On July 9, Andrew Wheeler became acting administrator of the Environmental Protection Agency, replacing scandal-tarnished and corruption-prone Scott Pruitt. Since then, Wheeler, a former coal industry lobbyist, has maintained Pruitt’s anti-public health, pro-fossil fuels agenda.

On July 17, he drastically weakened an Obama-era rule that required strict monitoring and handling of coal ash, a deadly byproduct of burning coal that often contains toxic heavy metals like lead and mercury and is known to cause cancer and organ damage. Wheeler’s new version of the rule will save his former employers money but will likely cost untold lives. Over 1.5 million Americans live in the catchment areas of coal ash surface impoundments and will be directly imperiled. (For more on coal ash, see Scientific American’s article at goo.gl/5VnDmD).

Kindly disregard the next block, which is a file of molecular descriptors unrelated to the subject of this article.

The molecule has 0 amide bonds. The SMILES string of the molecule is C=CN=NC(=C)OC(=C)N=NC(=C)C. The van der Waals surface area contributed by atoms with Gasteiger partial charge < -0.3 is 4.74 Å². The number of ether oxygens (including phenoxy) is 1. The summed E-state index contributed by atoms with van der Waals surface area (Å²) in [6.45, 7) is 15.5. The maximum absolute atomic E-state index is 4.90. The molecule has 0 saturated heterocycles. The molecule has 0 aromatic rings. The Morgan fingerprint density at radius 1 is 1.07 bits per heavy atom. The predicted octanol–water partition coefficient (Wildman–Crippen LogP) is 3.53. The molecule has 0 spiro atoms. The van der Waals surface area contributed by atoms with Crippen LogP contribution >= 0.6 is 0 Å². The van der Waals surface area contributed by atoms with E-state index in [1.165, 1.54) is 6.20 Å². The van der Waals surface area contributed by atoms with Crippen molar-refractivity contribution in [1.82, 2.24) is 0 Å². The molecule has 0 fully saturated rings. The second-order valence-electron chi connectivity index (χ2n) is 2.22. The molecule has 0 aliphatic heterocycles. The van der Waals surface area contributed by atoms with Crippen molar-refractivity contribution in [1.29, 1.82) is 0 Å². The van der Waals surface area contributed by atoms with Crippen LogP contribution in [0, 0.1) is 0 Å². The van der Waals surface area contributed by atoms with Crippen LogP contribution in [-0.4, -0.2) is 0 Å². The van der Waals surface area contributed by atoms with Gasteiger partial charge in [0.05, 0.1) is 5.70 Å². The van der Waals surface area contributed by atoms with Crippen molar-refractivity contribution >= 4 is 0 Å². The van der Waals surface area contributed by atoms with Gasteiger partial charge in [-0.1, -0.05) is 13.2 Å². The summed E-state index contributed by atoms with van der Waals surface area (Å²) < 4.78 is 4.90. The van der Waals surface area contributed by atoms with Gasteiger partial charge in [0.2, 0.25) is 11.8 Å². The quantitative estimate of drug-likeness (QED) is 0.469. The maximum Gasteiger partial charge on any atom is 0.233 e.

Distressingly but unsurprisingly, Wheeler’s now working on something even more dangerous. He’s moving ahead with Pruitt’s old effort to ban the EPA from referencing scientific studies that use anonymized public health data. Their claim is that since the data is kept confidential (a legal requirement!) it’s “secret science” and should not be used to inform policy. But confidential public health data is the keystone of a slew of studies evaluating the impact of pollution on human health. Banning the use of these studies would cripple the EPA’s authority to create and enforce regulations curbing pollution, potentially harming millions more Americans.

For the sake of our nation’s future, please sign the League of Conservation Voters’ petition against Wheeler’s science censorship at p2a.co/tvYo0Hy.

Sam Matey